Effects of upstream pipe length on pipe-cavity jet noise

Thu, 10/10/2019 - 04:17
Physics of Fluids, Volume 31, Issue 10, October 2019.
An experimental study is carried out to quantify the acoustic radiation of underexpanded pipe-cavity jet noise. Pipe-cavity configurations with different upstream pipe lengths are studied over a range of Mach numbers. Detailed acoustic measurements such as frequency analysis, sound pressure levels, directivity, and acoustic power analysis are carried out to show the effect of upstream pipe length. Finite element simulations are carried to predict the resonance frequencies of the pipe-cavity. Results of simulation with zero mean flow condition match well with theoretical results and the present experiments. The far-field acoustic spectrum exhibits strong cavity tones and shock associated noise. The results show that the pipe-cavity resonates close to the combined tangential-longitudinal mode. The increase in shear layer thickness tends to attenuate the cavity tones, with a small increase in screech tonal noise. An increase in upstream pipe length leads to a decrease in overall sound pressure levels and acoustic power.

Effect of electrostatic forces on the distribution of drops in turbulent channel flows

Wed, 10/09/2019 - 03:23
Physics of Fluids, Volume 31, Issue 10, October 2019.
The effect of electrostatic forces on the distribution of drops in turbulent channel flows is examined by direct numerical simulations. The droplets and suspending fluid are assumed to be leaky dielectric fluids. We set the electrical conductivity ratio (R = σi/σo) smaller than the dielectric permittivity ratio (S−1 = εi/εo) to drive the flow from the drop poles to their equators. The results show that an applied external electric field has a significant effect on the microstructure and the flow properties. For flows without an electric field, where the Mason (Mn) number is infinity, the drops aggregated in the core of the channel and the liquid streamwise velocity are similar to those in single-phase flow. For Mn = 0.1, a low electric intensity, most of the drops are driven to the walls due to the unbalanced electric force on the drop interface. For Mn = 0.05, drops are more likely to stick together because of the stronger combination of electrohydrodynamic effect and dielectrophoretic force between drops. Therefore, the number of drops in the middle of the channel increases while still many drops are in the wall layer. For Mn = 0.007, the electric intensity is very strong and all the drops in the channel tend to line up and form columns spanning the channel width. These columns become unstable when the flow drives them close to each other. It is also found that an increase of the electric intensity can lead to an increase in the average wall shear stress. In addition, the liquid streamwise velocity will become more uniform, which means the effective viscosity of the system is increased, when Mn = 0.007.

Inertial effects in triple-layer core-annular pipeline flow

Tue, 10/08/2019 - 03:45
Physics of Fluids, Volume 31, Issue 10, October 2019.
Triple-layer core-annular flow is a novel methodology for efficient heavy oil transportation. As usual, high shear rates concentrating in a lubricating fluid layer reduce the pressure drop significantly. Novel is the use of a viscoplastic fluid bounding the lubricant and protecting the transported core. For sufficiently large yield stress, the skin remains unyielded, preventing any interfacial instabilities. By shaping the skin, we generate lubrication forces to counterbalance buoyancy of the core fluid, i.e., an eccentric position of the core is the result of buoyancy and lubrication forces balancing. Here, we extend the feasibility of this method to large pipes and higher flow rates by considering the effects of inertia and turbulence in the lubrication layer. We show that the method can generate enough lubrication force to balance the buoyancy force for a wide range of density differences and pipe sizes if the proper shape is imposed on the unyielded skin.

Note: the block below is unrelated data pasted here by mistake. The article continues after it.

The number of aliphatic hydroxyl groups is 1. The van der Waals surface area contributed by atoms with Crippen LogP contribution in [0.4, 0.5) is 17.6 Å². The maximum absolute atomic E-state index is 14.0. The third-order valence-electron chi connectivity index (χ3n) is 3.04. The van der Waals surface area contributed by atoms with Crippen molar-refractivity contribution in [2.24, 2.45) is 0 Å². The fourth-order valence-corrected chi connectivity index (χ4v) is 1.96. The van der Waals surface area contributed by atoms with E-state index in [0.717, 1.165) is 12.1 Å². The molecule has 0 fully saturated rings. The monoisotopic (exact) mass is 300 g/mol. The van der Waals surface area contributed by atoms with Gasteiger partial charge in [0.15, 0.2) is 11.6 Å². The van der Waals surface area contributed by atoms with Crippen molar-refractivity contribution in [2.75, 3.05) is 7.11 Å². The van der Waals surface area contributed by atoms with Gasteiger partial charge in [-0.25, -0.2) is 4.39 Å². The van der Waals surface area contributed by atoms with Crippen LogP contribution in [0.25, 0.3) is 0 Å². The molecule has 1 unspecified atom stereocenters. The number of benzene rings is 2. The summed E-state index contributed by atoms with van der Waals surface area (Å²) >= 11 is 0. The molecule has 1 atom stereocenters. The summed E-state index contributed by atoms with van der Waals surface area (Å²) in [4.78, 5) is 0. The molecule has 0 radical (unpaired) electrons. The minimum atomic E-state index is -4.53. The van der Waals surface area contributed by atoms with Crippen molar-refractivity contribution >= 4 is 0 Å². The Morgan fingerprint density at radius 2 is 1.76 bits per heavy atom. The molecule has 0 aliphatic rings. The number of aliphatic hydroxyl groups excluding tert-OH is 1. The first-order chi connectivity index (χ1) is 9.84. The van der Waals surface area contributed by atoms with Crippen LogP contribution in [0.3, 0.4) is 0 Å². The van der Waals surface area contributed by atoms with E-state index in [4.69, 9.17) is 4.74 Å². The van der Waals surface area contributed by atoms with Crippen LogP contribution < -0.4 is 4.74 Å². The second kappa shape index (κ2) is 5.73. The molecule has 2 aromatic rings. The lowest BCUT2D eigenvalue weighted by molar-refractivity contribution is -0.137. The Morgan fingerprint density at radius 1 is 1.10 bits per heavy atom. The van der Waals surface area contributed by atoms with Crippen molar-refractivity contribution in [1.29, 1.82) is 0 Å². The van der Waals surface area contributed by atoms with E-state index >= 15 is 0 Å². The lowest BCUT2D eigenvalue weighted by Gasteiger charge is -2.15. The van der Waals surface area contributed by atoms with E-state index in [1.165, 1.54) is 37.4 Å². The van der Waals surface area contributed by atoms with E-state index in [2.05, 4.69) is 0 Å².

Notable effect of the subgrid-scale stress anisotropy on mean-velocity prediction through budget of the grid-scale Reynolds-shear stress

Tue, 10/08/2019 - 02:55
Physics of Fluids, Volume 31, Issue 10, October 2019.
In large eddy simulation (LES), the mean-velocity distribution in wall turbulence depends strongly on the distribution of the ensemble-averaged Reynolds (Re) shear stress, which consists of two parts: the resolved grid-scale (GS) and unresolved subgrid-scale (SGS) components. As the grid resolution becomes coarser, the GS component decreases and thus the SGS component must increase to compensate for this. The GS decrease is originally caused by filtering, through which the power spectrum is cut off mainly in the high-wavenumber region. Therefore, the SGS model has been discussed mostly in terms of the energy transfer between the GS and SGS components. Recently, however, some studies have found that the SGS-stress anisotropy directly influences instantaneous GS vortex motions. This also means that the SGS stress may have a large effect on the ensemble-averaged GS Re stress because the instantaneous fluctuation of the SGS stress correlates with that of the velocity gradient in the GS budget. In this study, we investigate in detail the effect of the SGS stress on predicting the resolved GS Re shear stress through its budget. For this purpose, we perform a priori tests with highly resolved LES data of a plane channel flow. The knowledge obtained is then confirmed by a posteriori tests for various grid resolutions and Reynolds numbers. It is found that the SGS-stress anisotropy is very important for providing a reasonable trend of the GS Re shear stress, leading to more accurate prediction of the mean velocity for coarse-grid resolutions.